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Establishment of co-infection models in ticks and mice with two bacteria and one virus

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Abstract

Nowadays, ticks and tick-borne pathogens (TBPs) are an increasing One Health problem. The main tick-borne diseases in Europe are Lyme borreliosis, granulocytic anaplasmosis and tick-borne encephalitis. Their vector is Ixodes ricinus, which has a wide geographical distribution and can feed on many different vertebrate hosts. It can acquire and/or transmit more than one pathogen to animals including humans at each blood-feeding stage. Tick co-infections and co-transmissions of pathogens by ticks have been demonstrated in diverse studies. For example, co-infections in ticks are common in the wild. In humans, a study of patients with chronic Lyme disease (confirmed by medical diagnosis) has demonstrated that among them 23.5 % of the patients show at least one co-infection with other tick borne pathogens like Babesia, Bartonella, Ehrlichia, and Anaplasma and 30% report two or more co-infections with those pathogens by laboratory diagnosis. The outcome of these co-infections and co-transmissions deserves to be considered with great interest because they are likely to lead to synergy and/or competition between pathogens. Those interactions could have ,consequences for individual pathogen fitness in mammalian hosts. In particular, individual infection ,rates can be reduced if pathogens directly compete for resources or via toxin production. Conversely, the down-regulation of the host immune response can result in an increased pathogen burden and facilitate transmission from host to vector. Thus, these interactions can potentially have a major impact on public health, both clinically and in terms of therapeutic applications. The small number of co-infection or multiple infection models to study the complex interactions between TBPs in co-infected ticks, and co-infected vertebrate hosts prompted us to establish co-infection models using two bacteria (Borrelia afzelii and Anaplasma phagocytophilum) and a virus (Tick-Borne Encephalitis ,Virus (TBEV)) in ticks (I. ricinus) and mammals (mice). Ticks were co-infected using different techniques (artificial feeding system, capillary feeding and micro-injection), whereas the mice were co-infected by inoculation of the different pathogens (intraperitoneal/subcutaneous/intradermal). Our preliminary results obtained: (i) in mice, single and co-infection with TBEV and B. afzelii were established using different concentrations/amounts of each pathogen; (ii) in ticks, single infections and co-infection were set up using an artificial feeding system with B. afzelii and TBEV; (iii) in ticks, single infections and co-infections were set up by capillary feeding and microinjection by B. afzelii, TBEV and A. phagocytophilum. These preliminary results are the first steps to studying the transmission success of these pathogens from co-infected ticks to non-infected mice and from co-infected mice to non-infected ticks.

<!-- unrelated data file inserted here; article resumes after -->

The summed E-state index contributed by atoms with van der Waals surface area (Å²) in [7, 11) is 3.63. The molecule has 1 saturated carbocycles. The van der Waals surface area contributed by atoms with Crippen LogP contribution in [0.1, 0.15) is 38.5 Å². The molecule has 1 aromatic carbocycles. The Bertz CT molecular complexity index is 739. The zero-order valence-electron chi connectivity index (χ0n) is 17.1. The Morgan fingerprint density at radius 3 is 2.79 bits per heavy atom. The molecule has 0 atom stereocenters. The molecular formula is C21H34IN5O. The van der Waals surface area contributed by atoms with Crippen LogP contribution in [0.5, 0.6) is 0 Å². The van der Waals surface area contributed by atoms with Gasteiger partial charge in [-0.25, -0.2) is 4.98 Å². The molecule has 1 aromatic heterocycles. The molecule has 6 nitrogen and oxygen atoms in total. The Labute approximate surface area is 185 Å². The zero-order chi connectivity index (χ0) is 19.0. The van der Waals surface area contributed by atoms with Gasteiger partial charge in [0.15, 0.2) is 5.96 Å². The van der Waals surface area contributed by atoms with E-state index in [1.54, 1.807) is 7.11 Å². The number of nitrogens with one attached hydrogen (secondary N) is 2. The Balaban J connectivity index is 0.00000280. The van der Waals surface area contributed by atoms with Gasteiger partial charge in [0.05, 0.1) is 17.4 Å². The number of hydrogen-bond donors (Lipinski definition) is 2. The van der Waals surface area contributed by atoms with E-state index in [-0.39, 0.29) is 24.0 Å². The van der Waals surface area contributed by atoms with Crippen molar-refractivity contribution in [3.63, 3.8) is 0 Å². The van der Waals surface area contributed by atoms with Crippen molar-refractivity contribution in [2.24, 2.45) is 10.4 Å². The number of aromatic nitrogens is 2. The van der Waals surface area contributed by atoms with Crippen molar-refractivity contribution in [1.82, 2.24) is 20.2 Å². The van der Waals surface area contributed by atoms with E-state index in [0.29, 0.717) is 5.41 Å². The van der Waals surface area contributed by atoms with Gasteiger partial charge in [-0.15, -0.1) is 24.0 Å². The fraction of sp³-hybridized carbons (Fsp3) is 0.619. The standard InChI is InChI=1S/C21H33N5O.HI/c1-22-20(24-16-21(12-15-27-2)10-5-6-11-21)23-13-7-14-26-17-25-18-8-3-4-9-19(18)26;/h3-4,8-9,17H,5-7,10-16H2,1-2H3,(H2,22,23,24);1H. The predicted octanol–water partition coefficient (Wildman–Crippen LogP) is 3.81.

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Dates and versions

anses-03943429 , version 1 (17-01-2023)

Identifiers

  • HAL Id : anses-03943429 , version 1

Cite

S Porcelli, Pl Deshuillers, L Le Dortz, A Wu-Chang, Hj Boulouis, et al.. Establishment of co-infection models in ticks and mice with two bacteria and one virus. TTP10, Aug 2022, Murighiol, Romania. ⟨anses-03943429⟩

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